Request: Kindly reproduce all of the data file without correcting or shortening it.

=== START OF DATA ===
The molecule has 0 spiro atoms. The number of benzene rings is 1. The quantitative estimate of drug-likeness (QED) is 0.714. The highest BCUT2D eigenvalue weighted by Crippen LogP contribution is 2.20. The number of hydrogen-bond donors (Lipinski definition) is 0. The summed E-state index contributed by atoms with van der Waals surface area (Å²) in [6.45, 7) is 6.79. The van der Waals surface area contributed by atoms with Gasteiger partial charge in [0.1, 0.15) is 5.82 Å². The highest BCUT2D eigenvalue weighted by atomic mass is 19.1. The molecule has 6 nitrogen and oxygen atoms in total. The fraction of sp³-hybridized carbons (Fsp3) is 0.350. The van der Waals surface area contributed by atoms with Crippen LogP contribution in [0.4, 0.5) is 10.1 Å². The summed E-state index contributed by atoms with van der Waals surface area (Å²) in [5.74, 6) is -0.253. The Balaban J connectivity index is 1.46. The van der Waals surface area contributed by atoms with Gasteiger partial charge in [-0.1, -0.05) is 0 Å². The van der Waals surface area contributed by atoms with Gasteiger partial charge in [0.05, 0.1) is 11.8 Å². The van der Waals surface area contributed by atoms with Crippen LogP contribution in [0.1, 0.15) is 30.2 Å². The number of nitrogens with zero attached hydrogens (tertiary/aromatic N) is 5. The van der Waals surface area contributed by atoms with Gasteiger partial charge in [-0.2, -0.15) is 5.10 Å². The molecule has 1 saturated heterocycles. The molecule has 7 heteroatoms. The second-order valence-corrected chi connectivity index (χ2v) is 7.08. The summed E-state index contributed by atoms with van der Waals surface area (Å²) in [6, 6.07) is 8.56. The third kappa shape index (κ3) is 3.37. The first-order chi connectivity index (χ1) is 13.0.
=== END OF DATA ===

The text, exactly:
The molecule has 0 spiro atoms. The number of benzene rings is 1. The quantitative estimate of drug-likeness (QED) is 0.714. The highest BCUT2D eigenvalue weighted by Crippen LogP contribution is 2.20. The number of hydrogen-bond donors (Lipinski definition) is 0. The summed E-state index contributed by atoms with van der Waals surface area (Å²) in [6.45, 7) is 6.79. The van der Waals surface area contributed by atoms with Gasteiger partial charge in [0.1, 0.15) is 5.82 Å². The highest BCUT2D eigenvalue weighted by atomic mass is 19.1. The molecule has 6 nitrogen and oxygen atoms in total. The fraction of sp³-hybridized carbons (Fsp3) is 0.350. The van der Waals surface area contributed by atoms with Crippen LogP contribution in [0.4, 0.5) is 10.1 Å². The summed E-state index contributed by atoms with van der Waals surface area (Å²) in [5.74, 6) is -0.253. The Balaban J connectivity index is 1.46. The van der Waals surface area contributed by atoms with Gasteiger partial charge in [-0.1, -0.05) is 0 Å². The van der Waals surface area contributed by atoms with Gasteiger partial charge in [0.05, 0.1) is 11.8 Å². The van der Waals surface area contributed by atoms with Crippen LogP contribution in [0.1, 0.15) is 30.2 Å². The number of nitrogens with zero attached hydrogens (tertiary/aromatic N) is 5. The van der Waals surface area contributed by atoms with Gasteiger partial charge in [-0.2, -0.15) is 5.10 Å². The molecule has 1 saturated heterocycles. The molecule has 7 heteroatoms. The second-order valence-corrected chi connectivity index (χ2v) is 7.08. The summed E-state index contributed by atoms with van der Waals surface area (Å²) in [6, 6.07) is 8.56. The third kappa shape index (κ3) is 3.37. The first-order chi connectivity index (χ1) is 13.0.